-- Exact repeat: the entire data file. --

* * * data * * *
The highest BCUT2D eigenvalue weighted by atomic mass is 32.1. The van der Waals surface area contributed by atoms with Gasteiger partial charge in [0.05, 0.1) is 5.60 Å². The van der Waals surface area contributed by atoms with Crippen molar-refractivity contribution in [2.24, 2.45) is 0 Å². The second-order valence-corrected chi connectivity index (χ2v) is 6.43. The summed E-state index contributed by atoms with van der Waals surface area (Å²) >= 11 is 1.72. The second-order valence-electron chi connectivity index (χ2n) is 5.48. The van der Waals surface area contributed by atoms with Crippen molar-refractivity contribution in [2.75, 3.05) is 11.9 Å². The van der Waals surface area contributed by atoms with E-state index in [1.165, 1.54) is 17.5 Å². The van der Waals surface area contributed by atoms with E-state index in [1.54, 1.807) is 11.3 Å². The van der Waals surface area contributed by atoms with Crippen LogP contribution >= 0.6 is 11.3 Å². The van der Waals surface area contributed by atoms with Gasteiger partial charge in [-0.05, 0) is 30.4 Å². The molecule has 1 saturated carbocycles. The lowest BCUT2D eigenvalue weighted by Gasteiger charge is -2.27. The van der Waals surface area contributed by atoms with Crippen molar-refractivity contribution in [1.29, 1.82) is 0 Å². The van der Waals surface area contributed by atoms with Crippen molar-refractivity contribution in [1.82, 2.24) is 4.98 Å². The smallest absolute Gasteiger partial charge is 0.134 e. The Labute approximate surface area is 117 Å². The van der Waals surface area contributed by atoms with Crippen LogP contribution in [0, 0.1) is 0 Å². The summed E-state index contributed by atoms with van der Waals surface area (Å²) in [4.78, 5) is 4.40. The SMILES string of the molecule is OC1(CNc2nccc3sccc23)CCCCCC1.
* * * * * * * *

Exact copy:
The highest BCUT2D eigenvalue weighted by atomic mass is 32.1. The van der Waals surface area contributed by atoms with Gasteiger partial charge in [0.05, 0.1) is 5.60 Å². The van der Waals surface area contributed by atoms with Crippen molar-refractivity contribution in [2.24, 2.45) is 0 Å². The second-order valence-corrected chi connectivity index (χ2v) is 6.43. The summed E-state index contributed by atoms with van der Waals surface area (Å²) >= 11 is 1.72. The second-order valence-electron chi connectivity index (χ2n) is 5.48. The van der Waals surface area contributed by atoms with Crippen molar-refractivity contribution in [2.75, 3.05) is 11.9 Å². The van der Waals surface area contributed by atoms with E-state index in [1.165, 1.54) is 17.5 Å². The van der Waals surface area contributed by atoms with E-state index in [1.54, 1.807) is 11.3 Å². The van der Waals surface area contributed by atoms with Crippen LogP contribution >= 0.6 is 11.3 Å². The van der Waals surface area contributed by atoms with Gasteiger partial charge in [-0.05, 0) is 30.4 Å². The molecule has 1 saturated carbocycles. The lowest BCUT2D eigenvalue weighted by Gasteiger charge is -2.27. The van der Waals surface area contributed by atoms with Crippen molar-refractivity contribution in [1.29, 1.82) is 0 Å². The van der Waals surface area contributed by atoms with Crippen molar-refractivity contribution in [1.82, 2.24) is 4.98 Å². The smallest absolute Gasteiger partial charge is 0.134 e. The Labute approximate surface area is 117 Å². The van der Waals surface area contributed by atoms with Crippen LogP contribution in [0, 0.1) is 0 Å². The summed E-state index contributed by atoms with van der Waals surface area (Å²) in [4.78, 5) is 4.40. The SMILES string of the molecule is OC1(CNc2nccc3sccc23)CCCCCC1.